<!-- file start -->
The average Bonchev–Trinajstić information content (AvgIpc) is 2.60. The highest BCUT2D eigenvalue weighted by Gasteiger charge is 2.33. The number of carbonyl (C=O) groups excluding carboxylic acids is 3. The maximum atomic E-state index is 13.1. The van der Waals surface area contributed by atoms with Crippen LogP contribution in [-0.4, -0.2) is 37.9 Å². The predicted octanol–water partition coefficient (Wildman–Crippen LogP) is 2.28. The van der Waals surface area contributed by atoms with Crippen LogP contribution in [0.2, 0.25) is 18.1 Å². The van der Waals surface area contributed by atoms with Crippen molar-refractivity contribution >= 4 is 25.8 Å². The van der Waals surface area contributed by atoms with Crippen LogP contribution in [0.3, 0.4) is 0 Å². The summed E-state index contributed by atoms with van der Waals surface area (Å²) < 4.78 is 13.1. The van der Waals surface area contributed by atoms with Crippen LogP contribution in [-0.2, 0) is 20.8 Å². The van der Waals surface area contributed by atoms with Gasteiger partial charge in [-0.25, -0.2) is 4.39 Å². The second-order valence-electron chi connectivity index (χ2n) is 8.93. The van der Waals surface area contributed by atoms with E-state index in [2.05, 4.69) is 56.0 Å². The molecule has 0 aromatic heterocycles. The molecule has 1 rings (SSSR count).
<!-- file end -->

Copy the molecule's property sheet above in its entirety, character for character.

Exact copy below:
The average Bonchev–Trinajstić information content (AvgIpc) is 2.60. The highest BCUT2D eigenvalue weighted by Gasteiger charge is 2.33. The number of carbonyl (C=O) groups excluding carboxylic acids is 3. The maximum atomic E-state index is 13.1. The van der Waals surface area contributed by atoms with Crippen LogP contribution in [-0.4, -0.2) is 37.9 Å². The predicted octanol–water partition coefficient (Wildman–Crippen LogP) is 2.28. The van der Waals surface area contributed by atoms with Crippen LogP contribution in [0.2, 0.25) is 18.1 Å². The van der Waals surface area contributed by atoms with Crippen molar-refractivity contribution >= 4 is 25.8 Å². The van der Waals surface area contributed by atoms with Crippen LogP contribution in [0.3, 0.4) is 0 Å². The summed E-state index contributed by atoms with van der Waals surface area (Å²) < 4.78 is 13.1. The van der Waals surface area contributed by atoms with Crippen LogP contribution in [-0.2, 0) is 20.8 Å². The van der Waals surface area contributed by atoms with Gasteiger partial charge in [-0.25, -0.2) is 4.39 Å². The second-order valence-electron chi connectivity index (χ2n) is 8.93. The van der Waals surface area contributed by atoms with E-state index in [2.05, 4.69) is 56.0 Å². The molecule has 0 aromatic heterocycles. The molecule has 1 rings (SSSR count).